Politically, Socially Engaged Youth: The Kids Are Alright

Samantha Allemann is a Melbourne based writer, educational content developer and sometime radio announcer.


Approx 6 minute reading time

“I don’t have an interest in politics particularly,” admits Caitlin Meyer. This is surprising given she’s the Youth Governor for YMCA Victoria’s Youth Parliament. “I’m really interested in youth empowerment and development,” she clarifies.

Don’t underestimate the power of the millennials youth. They do want change, and they do care about the big issues, including politics.  

YMCA Victoria’s Youth Parliament

For 30 years now YMCA Victoria’s Youth Parliament has been helping young people aged 16 to 25 get their voices heard by state government on the issues that matter most to them. Over 3000 young Victorians have participated in the program since its inception in the late 80s. “We have people who come into the program having never had any interest in politics before, and also people who are running for council the very next year,” Caitlin explains. “We’ve had quite a few past members who have gone on to follow careers in politics.”

But even the program’s most politically aspirational members need to leave their party lines at the door. “Youth Parliament is a really good platform for young people to become motivated and engaged without feeling the need to align with a particular political party,” says Caitlin. “The entire program is actually apolitical; we don’t follow any party lines. We run all votes as conscience votes to allow young people to be able to express their opinions without voicing someone else’s.”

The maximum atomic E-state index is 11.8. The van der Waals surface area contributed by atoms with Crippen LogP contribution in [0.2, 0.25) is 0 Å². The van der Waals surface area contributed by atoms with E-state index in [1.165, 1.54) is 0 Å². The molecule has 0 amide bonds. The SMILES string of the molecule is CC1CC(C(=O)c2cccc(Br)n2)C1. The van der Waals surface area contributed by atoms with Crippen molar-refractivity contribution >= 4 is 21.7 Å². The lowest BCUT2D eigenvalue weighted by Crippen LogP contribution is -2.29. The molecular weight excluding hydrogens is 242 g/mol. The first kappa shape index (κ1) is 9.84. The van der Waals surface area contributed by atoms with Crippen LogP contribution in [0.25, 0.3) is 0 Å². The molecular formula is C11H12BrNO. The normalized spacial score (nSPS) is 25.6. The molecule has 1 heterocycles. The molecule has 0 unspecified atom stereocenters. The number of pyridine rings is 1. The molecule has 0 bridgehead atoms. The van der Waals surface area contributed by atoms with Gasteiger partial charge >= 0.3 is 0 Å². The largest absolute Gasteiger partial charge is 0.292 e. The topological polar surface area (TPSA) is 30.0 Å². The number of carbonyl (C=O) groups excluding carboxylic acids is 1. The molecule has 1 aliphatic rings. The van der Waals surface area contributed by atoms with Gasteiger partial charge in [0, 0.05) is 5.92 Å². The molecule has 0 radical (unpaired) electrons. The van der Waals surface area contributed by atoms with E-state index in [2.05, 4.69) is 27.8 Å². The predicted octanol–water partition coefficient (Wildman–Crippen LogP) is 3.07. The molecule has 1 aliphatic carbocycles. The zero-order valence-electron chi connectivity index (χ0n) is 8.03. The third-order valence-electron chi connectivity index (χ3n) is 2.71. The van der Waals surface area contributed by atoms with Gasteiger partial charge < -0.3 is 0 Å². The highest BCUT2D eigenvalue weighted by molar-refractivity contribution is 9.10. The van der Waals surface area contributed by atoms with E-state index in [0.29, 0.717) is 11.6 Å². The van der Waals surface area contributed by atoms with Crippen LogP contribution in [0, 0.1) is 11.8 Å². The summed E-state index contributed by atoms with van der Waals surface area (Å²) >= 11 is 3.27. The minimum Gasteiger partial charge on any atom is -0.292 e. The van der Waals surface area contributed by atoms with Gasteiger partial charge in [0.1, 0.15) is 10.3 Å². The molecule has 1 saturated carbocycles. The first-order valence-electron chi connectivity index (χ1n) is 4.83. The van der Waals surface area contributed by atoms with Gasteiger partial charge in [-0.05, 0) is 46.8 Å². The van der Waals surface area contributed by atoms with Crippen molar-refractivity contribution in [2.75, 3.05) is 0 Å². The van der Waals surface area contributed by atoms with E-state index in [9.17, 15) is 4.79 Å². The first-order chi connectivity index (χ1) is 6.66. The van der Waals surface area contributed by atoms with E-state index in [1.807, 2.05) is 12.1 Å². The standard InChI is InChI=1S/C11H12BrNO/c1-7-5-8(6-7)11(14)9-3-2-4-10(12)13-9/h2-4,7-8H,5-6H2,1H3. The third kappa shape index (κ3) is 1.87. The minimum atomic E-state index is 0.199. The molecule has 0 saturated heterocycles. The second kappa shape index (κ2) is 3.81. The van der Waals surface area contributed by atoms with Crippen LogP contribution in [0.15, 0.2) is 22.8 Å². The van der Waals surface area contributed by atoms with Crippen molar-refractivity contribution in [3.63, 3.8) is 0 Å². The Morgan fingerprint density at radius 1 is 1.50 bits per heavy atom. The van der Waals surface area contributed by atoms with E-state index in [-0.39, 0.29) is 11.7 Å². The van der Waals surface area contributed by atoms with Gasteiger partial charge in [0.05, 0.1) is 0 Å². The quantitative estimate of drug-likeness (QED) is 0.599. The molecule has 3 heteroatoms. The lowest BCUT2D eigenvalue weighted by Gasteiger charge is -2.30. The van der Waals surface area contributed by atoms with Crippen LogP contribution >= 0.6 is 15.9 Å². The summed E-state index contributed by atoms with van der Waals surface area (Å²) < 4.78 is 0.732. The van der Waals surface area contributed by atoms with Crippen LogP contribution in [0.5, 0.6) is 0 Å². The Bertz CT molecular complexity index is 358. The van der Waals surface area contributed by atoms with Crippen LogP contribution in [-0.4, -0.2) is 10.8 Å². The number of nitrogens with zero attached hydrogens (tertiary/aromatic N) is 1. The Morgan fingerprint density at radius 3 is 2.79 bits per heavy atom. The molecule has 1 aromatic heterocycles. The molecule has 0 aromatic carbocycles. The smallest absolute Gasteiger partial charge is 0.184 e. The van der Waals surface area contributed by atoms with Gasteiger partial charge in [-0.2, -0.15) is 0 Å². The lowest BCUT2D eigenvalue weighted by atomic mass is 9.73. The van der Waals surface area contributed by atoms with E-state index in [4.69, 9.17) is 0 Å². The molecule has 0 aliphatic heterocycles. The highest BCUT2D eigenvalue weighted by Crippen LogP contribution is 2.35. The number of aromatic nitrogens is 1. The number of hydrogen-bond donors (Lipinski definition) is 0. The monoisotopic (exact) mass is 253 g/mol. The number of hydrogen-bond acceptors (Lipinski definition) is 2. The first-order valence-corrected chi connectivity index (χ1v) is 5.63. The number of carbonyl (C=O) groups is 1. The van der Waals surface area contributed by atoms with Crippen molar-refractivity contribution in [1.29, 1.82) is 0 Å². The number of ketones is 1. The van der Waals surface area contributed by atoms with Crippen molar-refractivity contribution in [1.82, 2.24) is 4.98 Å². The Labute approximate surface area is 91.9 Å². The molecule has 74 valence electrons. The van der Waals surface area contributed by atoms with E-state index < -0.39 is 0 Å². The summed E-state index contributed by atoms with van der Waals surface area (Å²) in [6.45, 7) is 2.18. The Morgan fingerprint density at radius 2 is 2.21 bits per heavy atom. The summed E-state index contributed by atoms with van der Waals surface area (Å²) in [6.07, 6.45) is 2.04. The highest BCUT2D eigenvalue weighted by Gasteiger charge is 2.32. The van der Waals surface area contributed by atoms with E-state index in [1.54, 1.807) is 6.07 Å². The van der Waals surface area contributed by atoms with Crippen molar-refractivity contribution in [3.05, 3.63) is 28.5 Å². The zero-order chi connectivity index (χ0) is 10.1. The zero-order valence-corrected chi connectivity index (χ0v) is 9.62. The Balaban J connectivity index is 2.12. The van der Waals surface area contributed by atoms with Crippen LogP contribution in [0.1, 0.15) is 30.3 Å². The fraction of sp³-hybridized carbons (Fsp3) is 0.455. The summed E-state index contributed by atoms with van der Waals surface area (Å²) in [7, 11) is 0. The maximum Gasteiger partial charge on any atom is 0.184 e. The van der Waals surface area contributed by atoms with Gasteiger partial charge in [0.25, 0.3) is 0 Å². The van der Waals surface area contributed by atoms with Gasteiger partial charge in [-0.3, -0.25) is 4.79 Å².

Youth Parliament Governor Caitlin Meyer. Photo: Sitthixay Ditthavong

Caitlin Meyer

The participants learn about the Victorian Parliamentary process, hone their public speaking and leadership skills, and thoroughly research the issues they’re passionate about. They then work to craft a Bill which they’ll debate over a three day period in Victorian Parliament. “There’s always a bit of playful banter,” Caitlin says of this process. “We do advocate for the interjections to happen because they’re a really fun and theatrical part of the debate itself, but once we actually get into the chambers, it’s respectful. We’ve received feedback from Parliament House staff that we act a lot more mature than the politicians!”